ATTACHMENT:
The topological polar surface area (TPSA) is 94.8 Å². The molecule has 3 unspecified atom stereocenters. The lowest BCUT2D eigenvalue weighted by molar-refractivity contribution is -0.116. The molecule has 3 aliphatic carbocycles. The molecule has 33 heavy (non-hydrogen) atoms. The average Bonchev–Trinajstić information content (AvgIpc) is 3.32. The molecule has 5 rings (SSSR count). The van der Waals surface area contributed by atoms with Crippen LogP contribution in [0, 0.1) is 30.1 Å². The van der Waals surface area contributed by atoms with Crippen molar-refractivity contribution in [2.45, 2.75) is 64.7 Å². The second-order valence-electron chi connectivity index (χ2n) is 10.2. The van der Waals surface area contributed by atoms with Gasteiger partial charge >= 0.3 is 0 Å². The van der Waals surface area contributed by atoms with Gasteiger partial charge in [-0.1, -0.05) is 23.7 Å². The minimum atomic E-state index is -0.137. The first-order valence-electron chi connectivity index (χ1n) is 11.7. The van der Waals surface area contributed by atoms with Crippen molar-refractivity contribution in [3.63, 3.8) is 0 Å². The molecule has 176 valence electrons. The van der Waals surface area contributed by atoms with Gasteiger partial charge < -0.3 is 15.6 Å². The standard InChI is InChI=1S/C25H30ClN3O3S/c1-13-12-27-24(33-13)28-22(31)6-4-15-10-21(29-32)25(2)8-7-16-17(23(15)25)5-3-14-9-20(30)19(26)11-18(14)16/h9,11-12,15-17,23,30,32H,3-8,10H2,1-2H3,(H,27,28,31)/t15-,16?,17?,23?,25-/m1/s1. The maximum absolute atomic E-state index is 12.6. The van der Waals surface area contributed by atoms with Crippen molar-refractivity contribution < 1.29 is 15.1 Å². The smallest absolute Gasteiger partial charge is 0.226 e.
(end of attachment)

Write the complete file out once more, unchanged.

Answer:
The topological polar surface area (TPSA) is 94.8 Å². The molecule has 3 unspecified atom stereocenters. The lowest BCUT2D eigenvalue weighted by molar-refractivity contribution is -0.116. The molecule has 3 aliphatic carbocycles. The molecule has 33 heavy (non-hydrogen) atoms. The average Bonchev–Trinajstić information content (AvgIpc) is 3.32. The molecule has 5 rings (SSSR count). The van der Waals surface area contributed by atoms with Crippen LogP contribution in [0, 0.1) is 30.1 Å². The van der Waals surface area contributed by atoms with Crippen molar-refractivity contribution in [2.45, 2.75) is 64.7 Å². The second-order valence-electron chi connectivity index (χ2n) is 10.2. The van der Waals surface area contributed by atoms with Gasteiger partial charge >= 0.3 is 0 Å². The van der Waals surface area contributed by atoms with Gasteiger partial charge in [-0.1, -0.05) is 23.7 Å². The minimum atomic E-state index is -0.137. The first-order valence-electron chi connectivity index (χ1n) is 11.7. The van der Waals surface area contributed by atoms with Crippen molar-refractivity contribution in [3.63, 3.8) is 0 Å². The molecule has 176 valence electrons. The van der Waals surface area contributed by atoms with Gasteiger partial charge < -0.3 is 15.6 Å². The standard InChI is InChI=1S/C25H30ClN3O3S/c1-13-12-27-24(33-13)28-22(31)6-4-15-10-21(29-32)25(2)8-7-16-17(23(15)25)5-3-14-9-20(30)19(26)11-18(14)16/h9,11-12,15-17,23,30,32H,3-8,10H2,1-2H3,(H,27,28,31)/t15-,16?,17?,23?,25-/m1/s1. The maximum absolute atomic E-state index is 12.6. The van der Waals surface area contributed by atoms with Crippen molar-refractivity contribution < 1.29 is 15.1 Å². The smallest absolute Gasteiger partial charge is 0.226 e.